Sunday, 17 March 2013

SPOON # 11 - Saturday 16th March

I decided to have a go at making a spoon that I actually needed, this week. I can best explain this need by showing you the spoons that we use in our kitchen:
 form left to right:

- teaspoon - good for making hot drinks and children's eating spoon
- dessert spoon - general purpose adult's eating spoon
- table spoons - these are old, like the ones my mum and nan both used for cooking - roughly an ounce in measure
- ladle - okay for small measures and perfect for pancake batter
- plastic serving spoons - cheap, ugly, but just right for serving adult portions

We had friends come for tea on Monday. I had made a beef cobbler (beef stew with dumplings) and we ended up having to use the plastic serving spoon, which wasn't a problem as such, but it certainly didn't add to the dining experience. So, I decided to make a ladle.

Now, I've made ladles before, but each time with varying degrees of failure. My first was a cherry ladle, carved around a camp fire with the intention of using it to serve up a hare stew I had made. It turned out ok (which is sadly more than can be said for the hare stew which was rank) and worked well and all was good except, when I got it home I didn't take care to dry it slowly and so it cracked on the lip of the bowl. Then I dropped it and a piece broke out where the crack had been.

One of my earliest attempts at carving - my wife's initials.

A more recent attemp at a laddle was out of birch and again, before I'd even completed the spoon, it began to split.

Notice the splits in the bowl either side of the handle - the chunk out of the rim
was a knot that broke out when I threw the spoon out of frustraction when the first crack appeared.
Then another challenge for me when carving something big - big enough to actually ladle with - is achieving size and elegance at the same time. I once carved a ladle that was so hefty my son called it the 'war spoon' and used it to chase pheasants round the woods where we were camping. And I should add, if he'd managed to hit a bird with the thing it would have brained it!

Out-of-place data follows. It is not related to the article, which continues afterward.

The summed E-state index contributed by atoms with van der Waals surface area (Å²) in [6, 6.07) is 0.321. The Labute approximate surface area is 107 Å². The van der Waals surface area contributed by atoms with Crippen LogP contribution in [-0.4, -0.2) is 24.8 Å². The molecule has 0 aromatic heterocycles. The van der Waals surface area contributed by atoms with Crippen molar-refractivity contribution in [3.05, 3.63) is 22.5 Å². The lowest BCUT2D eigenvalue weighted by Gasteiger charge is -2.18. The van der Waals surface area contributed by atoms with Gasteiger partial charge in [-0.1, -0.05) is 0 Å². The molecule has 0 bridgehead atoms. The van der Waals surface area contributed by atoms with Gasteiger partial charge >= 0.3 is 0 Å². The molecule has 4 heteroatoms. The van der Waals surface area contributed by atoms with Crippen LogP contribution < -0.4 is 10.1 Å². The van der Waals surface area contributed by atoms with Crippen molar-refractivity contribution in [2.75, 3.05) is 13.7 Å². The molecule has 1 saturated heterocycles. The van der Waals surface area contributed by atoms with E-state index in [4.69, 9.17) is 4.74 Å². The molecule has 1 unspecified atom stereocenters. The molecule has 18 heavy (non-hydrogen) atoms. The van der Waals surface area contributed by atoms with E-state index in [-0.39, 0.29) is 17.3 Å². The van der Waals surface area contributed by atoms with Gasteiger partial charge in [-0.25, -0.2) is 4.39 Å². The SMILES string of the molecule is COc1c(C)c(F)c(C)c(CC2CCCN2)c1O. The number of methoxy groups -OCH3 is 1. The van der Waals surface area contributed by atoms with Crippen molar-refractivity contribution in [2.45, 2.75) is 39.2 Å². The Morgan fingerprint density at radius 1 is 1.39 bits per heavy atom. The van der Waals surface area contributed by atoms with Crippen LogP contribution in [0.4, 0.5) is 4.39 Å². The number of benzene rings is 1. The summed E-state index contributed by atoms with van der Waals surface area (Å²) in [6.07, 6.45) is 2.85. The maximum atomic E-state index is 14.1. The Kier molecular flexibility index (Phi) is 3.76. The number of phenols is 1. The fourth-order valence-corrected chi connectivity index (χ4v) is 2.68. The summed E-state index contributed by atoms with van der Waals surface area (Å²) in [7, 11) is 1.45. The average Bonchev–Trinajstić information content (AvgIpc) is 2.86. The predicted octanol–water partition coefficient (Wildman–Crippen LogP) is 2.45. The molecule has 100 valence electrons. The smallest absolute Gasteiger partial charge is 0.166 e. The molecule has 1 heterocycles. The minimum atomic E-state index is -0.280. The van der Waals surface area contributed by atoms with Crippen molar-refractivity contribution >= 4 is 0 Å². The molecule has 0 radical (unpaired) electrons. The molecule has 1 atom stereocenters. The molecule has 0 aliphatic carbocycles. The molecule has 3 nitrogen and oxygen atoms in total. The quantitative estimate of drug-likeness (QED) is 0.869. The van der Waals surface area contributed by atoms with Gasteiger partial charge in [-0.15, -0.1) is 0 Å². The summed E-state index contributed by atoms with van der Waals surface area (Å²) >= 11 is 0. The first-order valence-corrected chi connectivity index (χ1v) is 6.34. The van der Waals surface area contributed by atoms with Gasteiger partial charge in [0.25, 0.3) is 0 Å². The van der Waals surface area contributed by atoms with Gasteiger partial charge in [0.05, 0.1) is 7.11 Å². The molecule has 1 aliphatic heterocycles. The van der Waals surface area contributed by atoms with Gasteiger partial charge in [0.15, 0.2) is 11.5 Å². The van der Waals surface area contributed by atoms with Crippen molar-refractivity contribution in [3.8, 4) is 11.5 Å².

So, the challenge, as I said, was to make a larger spoon, that was a little more svelte than my previous attempts. Last week a friend from work gave me some apple wood. I carved a little spoon in the week with a piece of off-cut and was very pleased with the results. So, I thought I'd try using apple for my ladle. And here it is:


I can't honestlt say I'm very happy with it. I am an exponent of symetry - I admire those carvers who can go asymetric, but it simply doesn't work for me. And, as you can see, one side of the bowl has flattened, which just draws my eye every time I look at it. On the plus side, it has a huge bowl, easily big enough for actually using and I managed to get the profile of the handle fairly thin, so it's not overly chunky.

I do worry about the splitting and cracking as it dries out so it is carefully wrapped in newspaper and resting in my garage which is nice and cool for a slow drying out period - hopefully it will survive intact. As the wood was very green and very moist, I haven't really finished it yet, but will smooth it once it has dried out for a week or two. Perhaps when I come back to it I'll like it a little more. I guess I need to keep my eyes out for a good spoon crook for my next laddle, and then the bowl and rim will be that little bit stronger.

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